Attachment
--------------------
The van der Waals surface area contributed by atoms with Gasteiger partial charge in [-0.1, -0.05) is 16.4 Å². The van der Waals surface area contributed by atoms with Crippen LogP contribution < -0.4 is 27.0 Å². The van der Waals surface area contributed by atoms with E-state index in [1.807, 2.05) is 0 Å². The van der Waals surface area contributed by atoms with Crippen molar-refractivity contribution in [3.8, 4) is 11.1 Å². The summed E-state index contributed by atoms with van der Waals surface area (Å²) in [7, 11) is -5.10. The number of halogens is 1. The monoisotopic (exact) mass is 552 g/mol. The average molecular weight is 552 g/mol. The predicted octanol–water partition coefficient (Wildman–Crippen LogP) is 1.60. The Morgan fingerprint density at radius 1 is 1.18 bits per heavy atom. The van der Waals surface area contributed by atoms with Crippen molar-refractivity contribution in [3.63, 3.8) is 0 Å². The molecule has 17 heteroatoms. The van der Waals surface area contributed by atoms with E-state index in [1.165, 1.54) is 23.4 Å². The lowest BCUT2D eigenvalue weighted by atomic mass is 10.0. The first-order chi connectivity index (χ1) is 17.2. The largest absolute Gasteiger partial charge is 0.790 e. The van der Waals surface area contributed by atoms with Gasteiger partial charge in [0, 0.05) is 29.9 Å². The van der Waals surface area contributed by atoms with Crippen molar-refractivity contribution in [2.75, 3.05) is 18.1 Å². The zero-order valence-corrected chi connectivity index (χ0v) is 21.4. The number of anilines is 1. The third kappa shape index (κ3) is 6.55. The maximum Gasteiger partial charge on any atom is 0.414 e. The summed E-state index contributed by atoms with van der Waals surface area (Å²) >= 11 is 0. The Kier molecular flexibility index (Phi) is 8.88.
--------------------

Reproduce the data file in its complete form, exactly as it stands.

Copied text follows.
The van der Waals surface area contributed by atoms with Gasteiger partial charge in [-0.1, -0.05) is 16.4 Å². The van der Waals surface area contributed by atoms with Crippen LogP contribution < -0.4 is 27.0 Å². The van der Waals surface area contributed by atoms with E-state index in [1.807, 2.05) is 0 Å². The van der Waals surface area contributed by atoms with Crippen molar-refractivity contribution in [3.8, 4) is 11.1 Å². The summed E-state index contributed by atoms with van der Waals surface area (Å²) in [7, 11) is -5.10. The number of halogens is 1. The monoisotopic (exact) mass is 552 g/mol. The average molecular weight is 552 g/mol. The predicted octanol–water partition coefficient (Wildman–Crippen LogP) is 1.60. The Morgan fingerprint density at radius 1 is 1.18 bits per heavy atom. The van der Waals surface area contributed by atoms with Crippen molar-refractivity contribution in [3.63, 3.8) is 0 Å². The molecule has 17 heteroatoms. The van der Waals surface area contributed by atoms with E-state index in [1.165, 1.54) is 23.4 Å². The lowest BCUT2D eigenvalue weighted by atomic mass is 10.0. The first-order chi connectivity index (χ1) is 17.2. The largest absolute Gasteiger partial charge is 0.790 e. The van der Waals surface area contributed by atoms with Gasteiger partial charge in [0, 0.05) is 29.9 Å². The van der Waals surface area contributed by atoms with Crippen molar-refractivity contribution in [2.75, 3.05) is 18.1 Å². The zero-order valence-corrected chi connectivity index (χ0v) is 21.4. The number of anilines is 1. The third kappa shape index (κ3) is 6.55. The maximum Gasteiger partial charge on any atom is 0.414 e. The summed E-state index contributed by atoms with van der Waals surface area (Å²) >= 11 is 0. The Kier molecular flexibility index (Phi) is 8.88.